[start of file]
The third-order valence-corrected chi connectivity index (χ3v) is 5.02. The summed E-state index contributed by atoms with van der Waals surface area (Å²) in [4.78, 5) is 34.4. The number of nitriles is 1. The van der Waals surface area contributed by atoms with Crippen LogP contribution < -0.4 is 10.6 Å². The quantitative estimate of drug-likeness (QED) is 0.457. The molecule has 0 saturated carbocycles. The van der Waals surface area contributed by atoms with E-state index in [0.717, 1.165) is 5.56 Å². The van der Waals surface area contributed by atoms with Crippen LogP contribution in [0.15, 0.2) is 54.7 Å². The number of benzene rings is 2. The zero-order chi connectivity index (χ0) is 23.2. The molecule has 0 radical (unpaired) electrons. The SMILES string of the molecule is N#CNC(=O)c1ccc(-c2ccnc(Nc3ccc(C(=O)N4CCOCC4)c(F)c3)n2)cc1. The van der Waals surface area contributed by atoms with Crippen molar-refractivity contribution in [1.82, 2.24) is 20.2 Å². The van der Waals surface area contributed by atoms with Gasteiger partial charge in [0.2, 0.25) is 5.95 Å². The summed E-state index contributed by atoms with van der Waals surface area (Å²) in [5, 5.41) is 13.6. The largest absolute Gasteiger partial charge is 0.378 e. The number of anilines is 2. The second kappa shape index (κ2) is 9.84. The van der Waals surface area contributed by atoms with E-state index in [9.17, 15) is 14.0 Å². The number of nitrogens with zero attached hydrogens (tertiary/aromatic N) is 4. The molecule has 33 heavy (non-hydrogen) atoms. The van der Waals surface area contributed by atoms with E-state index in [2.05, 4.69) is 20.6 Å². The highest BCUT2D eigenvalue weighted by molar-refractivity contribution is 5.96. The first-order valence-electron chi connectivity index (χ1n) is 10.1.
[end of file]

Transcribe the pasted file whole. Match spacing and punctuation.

The third-order valence-corrected chi connectivity index (χ3v) is 5.02. The summed E-state index contributed by atoms with van der Waals surface area (Å²) in [4.78, 5) is 34.4. The number of nitriles is 1. The van der Waals surface area contributed by atoms with Crippen LogP contribution < -0.4 is 10.6 Å². The quantitative estimate of drug-likeness (QED) is 0.457. The molecule has 0 saturated carbocycles. The van der Waals surface area contributed by atoms with E-state index in [0.717, 1.165) is 5.56 Å². The van der Waals surface area contributed by atoms with Crippen LogP contribution in [0.15, 0.2) is 54.7 Å². The number of benzene rings is 2. The zero-order chi connectivity index (χ0) is 23.2. The molecule has 0 radical (unpaired) electrons. The SMILES string of the molecule is N#CNC(=O)c1ccc(-c2ccnc(Nc3ccc(C(=O)N4CCOCC4)c(F)c3)n2)cc1. The van der Waals surface area contributed by atoms with Crippen molar-refractivity contribution in [1.82, 2.24) is 20.2 Å². The van der Waals surface area contributed by atoms with Gasteiger partial charge in [0.2, 0.25) is 5.95 Å². The summed E-state index contributed by atoms with van der Waals surface area (Å²) in [5, 5.41) is 13.6. The largest absolute Gasteiger partial charge is 0.378 e. The number of anilines is 2. The second kappa shape index (κ2) is 9.84. The van der Waals surface area contributed by atoms with E-state index in [9.17, 15) is 14.0 Å². The number of nitrogens with zero attached hydrogens (tertiary/aromatic N) is 4. The molecule has 33 heavy (non-hydrogen) atoms. The van der Waals surface area contributed by atoms with E-state index in [2.05, 4.69) is 20.6 Å². The highest BCUT2D eigenvalue weighted by molar-refractivity contribution is 5.96. The first-order valence-electron chi connectivity index (χ1n) is 10.1.